When people refer to “Near Death Experiences” in a spiritual context they are generally referencing a phenomenon that happens across cultural, religious, and social contexts where people who are close to death experience some sort of numinous experience. What exactly an NDE consists of varies from experience to experience, but there are some common themes:
- A feeling of overwhelming peace and love
- A bright light
- The sensation of being lifted out of their body
- Meeting loved ones
- Meeting some kind of a divine being who reviews their life
The themes match up enough with Latter-day Saint thought that I’m open to there being something there. People who have undergone NDEs often experience major positive changes to their life outlook and priorities afterwards, valuing relationships and spiritual matters more than this-worldly concerns. For a small minority their purported glimpses of the other side are darker.
NDEs are common and well-established enough that they are one of those extremely rare spiritual experiences that lend themselves to empirical investigation and are considered legitimate and real by scientists (and not in the same way that you can find a handful of scientists willing to take ESP seriously, for example).
NDEs are a real thing, now what they are is what divides the believers from the naturalists, with more naturalistically inclined people attributing them to some explosion of chemicals that might happen near death, and more spiritually inclined people attributing them to more spirit than body. Of course, per my Latter-day Saint beliefs, maybe it’s both. Among believers they can be controversial, since it provides an extra-institutional mechanism for divine knowledge.
As a natural believer, my sense is that they are indeed glimpses of the other side, but that they are glimpses. Highly personal, impactful lessons of basic truths (love, the presence of others, reviewing our life), but not every detail experienced in an NDE is gospel truth. That would be quite difficult logically, because in many cases the NDE components follow patterns from the person’s respective religion, so Catholics might see Mary or Muslims might glimpse Jannah. Still, I’m willing to grant NDE experiences a certain extra consideration for what the afterlife is like, even if I don’t feel personally bound by any one interpretation, but taken as a whole the phenomenon seems to sit right with me as a message from the other side.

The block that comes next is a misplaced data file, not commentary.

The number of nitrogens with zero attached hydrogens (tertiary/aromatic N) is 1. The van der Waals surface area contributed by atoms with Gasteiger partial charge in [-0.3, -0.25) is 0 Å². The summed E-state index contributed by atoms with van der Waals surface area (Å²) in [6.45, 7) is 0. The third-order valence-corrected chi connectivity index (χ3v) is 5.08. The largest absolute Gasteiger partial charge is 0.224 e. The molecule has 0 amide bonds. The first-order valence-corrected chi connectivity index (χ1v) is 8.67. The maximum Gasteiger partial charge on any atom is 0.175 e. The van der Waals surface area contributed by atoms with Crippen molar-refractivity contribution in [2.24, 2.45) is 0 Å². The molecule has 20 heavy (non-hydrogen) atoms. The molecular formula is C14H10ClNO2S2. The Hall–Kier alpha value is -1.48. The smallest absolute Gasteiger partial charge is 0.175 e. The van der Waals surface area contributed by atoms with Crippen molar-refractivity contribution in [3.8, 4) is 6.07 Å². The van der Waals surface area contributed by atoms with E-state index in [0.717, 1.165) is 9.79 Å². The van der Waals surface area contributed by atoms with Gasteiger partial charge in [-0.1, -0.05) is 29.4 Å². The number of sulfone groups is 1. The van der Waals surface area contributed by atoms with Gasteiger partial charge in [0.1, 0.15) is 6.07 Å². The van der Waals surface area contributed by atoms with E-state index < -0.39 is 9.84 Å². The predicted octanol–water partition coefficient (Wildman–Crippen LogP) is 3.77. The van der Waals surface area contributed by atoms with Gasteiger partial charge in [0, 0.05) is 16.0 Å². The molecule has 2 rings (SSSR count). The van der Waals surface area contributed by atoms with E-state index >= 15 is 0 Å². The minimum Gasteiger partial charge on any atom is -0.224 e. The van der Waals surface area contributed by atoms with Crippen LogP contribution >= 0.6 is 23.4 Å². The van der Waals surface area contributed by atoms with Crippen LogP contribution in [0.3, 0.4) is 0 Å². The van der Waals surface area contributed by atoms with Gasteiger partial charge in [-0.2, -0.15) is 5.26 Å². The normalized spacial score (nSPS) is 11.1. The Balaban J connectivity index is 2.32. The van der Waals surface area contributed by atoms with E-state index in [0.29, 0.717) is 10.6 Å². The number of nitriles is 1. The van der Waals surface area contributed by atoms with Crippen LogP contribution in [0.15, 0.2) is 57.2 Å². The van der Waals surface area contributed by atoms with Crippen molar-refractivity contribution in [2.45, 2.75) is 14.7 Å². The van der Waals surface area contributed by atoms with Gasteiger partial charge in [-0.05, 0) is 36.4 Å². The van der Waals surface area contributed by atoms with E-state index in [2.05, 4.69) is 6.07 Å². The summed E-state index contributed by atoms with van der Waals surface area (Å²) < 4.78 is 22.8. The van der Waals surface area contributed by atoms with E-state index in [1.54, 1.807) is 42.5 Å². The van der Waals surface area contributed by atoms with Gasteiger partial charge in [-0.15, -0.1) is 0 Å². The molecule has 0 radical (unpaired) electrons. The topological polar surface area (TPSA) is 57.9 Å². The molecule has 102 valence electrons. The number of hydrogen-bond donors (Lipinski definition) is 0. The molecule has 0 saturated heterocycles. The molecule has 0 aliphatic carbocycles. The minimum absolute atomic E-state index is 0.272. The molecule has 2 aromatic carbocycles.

We Latter-day Saints in particular have well documented cases of NDEs in our early as well as more contemporary history. Dr. Top from the BYU religion department wrote an excellent synopsis. One late-hand source even suggests that Joseph Smith may have had an NDE when he was being tarred and feathered, and a more contemporaneous source (Willard Richard’s diary) records Brigham Young as having an NDE.
A whole book has been written compiling 50+ NDE experiences from early Latter-day Saint history and many articles about NDEs from a Mormon perspective have been published in a variety of outlets (cursorily searched list below, in which I discovered that the great Massimo Introvigne, one of the Godfathers of New Religious Movement studies, published a piece in Dialogue!).
While the characteristics of NDEs fit quite well with Latter-day Saint thought, a fairly strict “NDEs are a glimpse of the Celestial Kingdom” view would not explain why the Buddha or Krishna makes an occasional appearance. Still, my vote would be that NDEs do indeed tap into some reality beyond our own, and that God can speak to people through the religious and spiritual frameworks they are expecting when it comes to the particulars, but that the general themes in NDEs support everything I’ve come to feel is true about the hereafter.
Christensen, Kevin. “” Nigh unto Death”: NDE Research and the Book of Mormon.” Journal of Book of Mormon Studies 2, no. 1 (1993): 1-20.
Introvigne, Massimo. “Embraced by the Church? Betty Eadie, Near-Death Experiences, and Mormonism.” Dialogue: A Journal of Mormon Thought 29, no. 3 (1996): 99-119.
Lundahl, Craig R. “A Nonscience forerunner to modern near-death studies in America.” OMEGA-Journal of Death and Dying 28, no. 1 (1994): 63-78.
Lundahl, Craig R. “The perceived other world in Mormon near-death experiences: A social and physical description.” OMEGA-Journal of Death and Dying 12, no. 4 (1982): 319-327.
Lundahl, Craig R. “Near-death experiences of Mormons.” A collection of near-death research readings (1982): 165-179.
Lundahl, Craig R. “Mormon near death experiences.” Free Inquiry in Creative Sociology 7, no. 2 (1979): 101-107.
Top, Brent L. “Thought Communication, Speed of Movement, and the Spirit’s Ability to Absorb Knowledge: Near-Death Experiences and Early Mormon Thought.” Journal of Near-Death Studies 15, no. 3 (1997): 203-216.